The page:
A pro-medical marijuana group and seven individuals challenging Yuba County's new cannabis cultivation ordinance will get their day in court following a judge's ruling.

Yuba County Superior Court Judge Benjamin Wirtshafter issued a ruling last month that mostly favored Yuba Patients Coalition and others filing a lawsuit against the county. It, in effect, rejected the county's bid to dismiss the suit outright and set the stage for a future hearing on the merits of the case.

A status conference on the suit is scheduled for Sept. 28, but a date has not yet been set for a full court hearing.

Local attorney Charnel James, representing Yuba Patients Coalition and the individuals, called the ruling a "victory" for those opposed to the ordinance.

"It allows us to establish the record," James said Monday. "We get to allow testimony on the record. We get to put in the public record all the hearings that were held before the Board of Supervisors."

James said the matter likely won't be heard in court before November or December. It also gives those filing the suit 30 days to file amended claims it admits are "insufficiently pled."

The ruling is the latest development in the debate over a move last spring by Yuba County supervisors to tighten up its ordinance on medical marijuana cultivation.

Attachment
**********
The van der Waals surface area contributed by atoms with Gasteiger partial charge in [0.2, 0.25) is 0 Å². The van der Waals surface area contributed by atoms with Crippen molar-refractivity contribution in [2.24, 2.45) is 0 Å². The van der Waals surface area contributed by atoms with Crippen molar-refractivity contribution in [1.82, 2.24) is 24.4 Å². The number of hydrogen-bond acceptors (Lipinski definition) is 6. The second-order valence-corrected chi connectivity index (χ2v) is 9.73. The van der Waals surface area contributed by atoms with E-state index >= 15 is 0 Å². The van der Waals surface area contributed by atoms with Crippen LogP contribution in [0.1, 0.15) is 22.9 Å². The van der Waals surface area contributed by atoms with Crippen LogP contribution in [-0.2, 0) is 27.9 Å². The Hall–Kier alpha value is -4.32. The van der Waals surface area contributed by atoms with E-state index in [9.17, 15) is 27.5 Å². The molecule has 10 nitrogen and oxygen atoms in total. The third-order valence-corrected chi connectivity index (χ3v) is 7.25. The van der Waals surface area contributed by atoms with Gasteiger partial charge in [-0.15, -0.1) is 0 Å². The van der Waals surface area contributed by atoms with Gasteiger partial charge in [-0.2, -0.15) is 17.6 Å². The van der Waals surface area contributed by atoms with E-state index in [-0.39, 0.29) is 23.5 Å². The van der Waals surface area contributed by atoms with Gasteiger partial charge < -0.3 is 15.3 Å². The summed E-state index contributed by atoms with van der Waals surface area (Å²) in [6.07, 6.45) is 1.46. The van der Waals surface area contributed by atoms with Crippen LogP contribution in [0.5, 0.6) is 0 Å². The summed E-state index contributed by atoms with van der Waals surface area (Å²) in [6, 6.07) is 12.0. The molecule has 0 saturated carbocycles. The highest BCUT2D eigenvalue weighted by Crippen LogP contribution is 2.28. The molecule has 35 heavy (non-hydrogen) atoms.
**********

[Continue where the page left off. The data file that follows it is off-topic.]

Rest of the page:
In addition to banning outdoor plants, the more restrictive regulations limit indoor plants to a dozen in a qualified accessory structure. The ordinance also requires growers to register and pay an annual fee to the county.

The lawsuit challenges the constitutionality of the ordinance and an urgency designation that eliminated the usual 30-day waiting period to take effect. It also maintains the ordinance is vague and that it discriminates against those who can't afford to comply with the requirements for accessory structures.

Wirtshafter's ruling came after an Aug. 13 court hearing to consider the county's challenge to the suit. It ruled in favor of the county in the constitutionality argument that local jurisdictions have control over medical marijuana growing restrictions.

But the ruling otherwise rejected the county's move to dismiss the action. It notes that "much of the defendants' (county) challenges address the merits of the underlying dispute, which is beyond the scope of a demurrer."

Wirtshafter's ruling also notes that "both parties have filed briefs well in excess of the page limits ..." and advises both sides to "comply with the California Rules of Court in future filings."

CONTACT Eric Vodden at 749-4769.

Recommended for you